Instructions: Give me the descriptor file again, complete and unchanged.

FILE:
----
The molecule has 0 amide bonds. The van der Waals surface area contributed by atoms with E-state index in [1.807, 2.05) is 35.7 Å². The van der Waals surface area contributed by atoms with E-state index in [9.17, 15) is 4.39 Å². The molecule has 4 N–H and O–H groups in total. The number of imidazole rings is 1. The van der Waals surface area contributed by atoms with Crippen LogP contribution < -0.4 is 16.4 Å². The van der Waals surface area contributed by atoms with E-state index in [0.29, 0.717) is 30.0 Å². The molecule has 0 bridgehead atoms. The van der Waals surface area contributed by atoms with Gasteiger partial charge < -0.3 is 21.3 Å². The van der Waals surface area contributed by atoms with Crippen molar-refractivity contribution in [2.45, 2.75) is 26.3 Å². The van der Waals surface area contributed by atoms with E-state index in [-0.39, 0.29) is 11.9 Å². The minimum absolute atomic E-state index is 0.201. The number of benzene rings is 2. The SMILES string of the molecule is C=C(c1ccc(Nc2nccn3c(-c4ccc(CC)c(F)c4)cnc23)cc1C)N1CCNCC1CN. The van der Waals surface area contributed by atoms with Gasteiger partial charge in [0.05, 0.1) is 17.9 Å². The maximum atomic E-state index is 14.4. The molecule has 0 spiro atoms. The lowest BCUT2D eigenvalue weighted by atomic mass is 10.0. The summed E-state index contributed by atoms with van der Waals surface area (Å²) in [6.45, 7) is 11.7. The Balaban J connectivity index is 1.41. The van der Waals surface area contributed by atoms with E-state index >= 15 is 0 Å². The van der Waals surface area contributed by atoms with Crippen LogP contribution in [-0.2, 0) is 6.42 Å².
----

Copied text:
The molecule has 0 amide bonds. The van der Waals surface area contributed by atoms with E-state index in [1.807, 2.05) is 35.7 Å². The van der Waals surface area contributed by atoms with E-state index in [9.17, 15) is 4.39 Å². The molecule has 4 N–H and O–H groups in total. The number of imidazole rings is 1. The van der Waals surface area contributed by atoms with Crippen LogP contribution < -0.4 is 16.4 Å². The van der Waals surface area contributed by atoms with E-state index in [0.29, 0.717) is 30.0 Å². The molecule has 0 bridgehead atoms. The van der Waals surface area contributed by atoms with Gasteiger partial charge < -0.3 is 21.3 Å². The van der Waals surface area contributed by atoms with Crippen molar-refractivity contribution in [2.45, 2.75) is 26.3 Å². The van der Waals surface area contributed by atoms with E-state index in [-0.39, 0.29) is 11.9 Å². The minimum absolute atomic E-state index is 0.201. The number of benzene rings is 2. The SMILES string of the molecule is C=C(c1ccc(Nc2nccn3c(-c4ccc(CC)c(F)c4)cnc23)cc1C)N1CCNCC1CN. The van der Waals surface area contributed by atoms with Gasteiger partial charge in [0.05, 0.1) is 17.9 Å². The maximum atomic E-state index is 14.4. The molecule has 0 spiro atoms. The lowest BCUT2D eigenvalue weighted by atomic mass is 10.0. The summed E-state index contributed by atoms with van der Waals surface area (Å²) in [6.45, 7) is 11.7. The Balaban J connectivity index is 1.41. The van der Waals surface area contributed by atoms with E-state index >= 15 is 0 Å². The van der Waals surface area contributed by atoms with Crippen LogP contribution in [-0.2, 0) is 6.42 Å².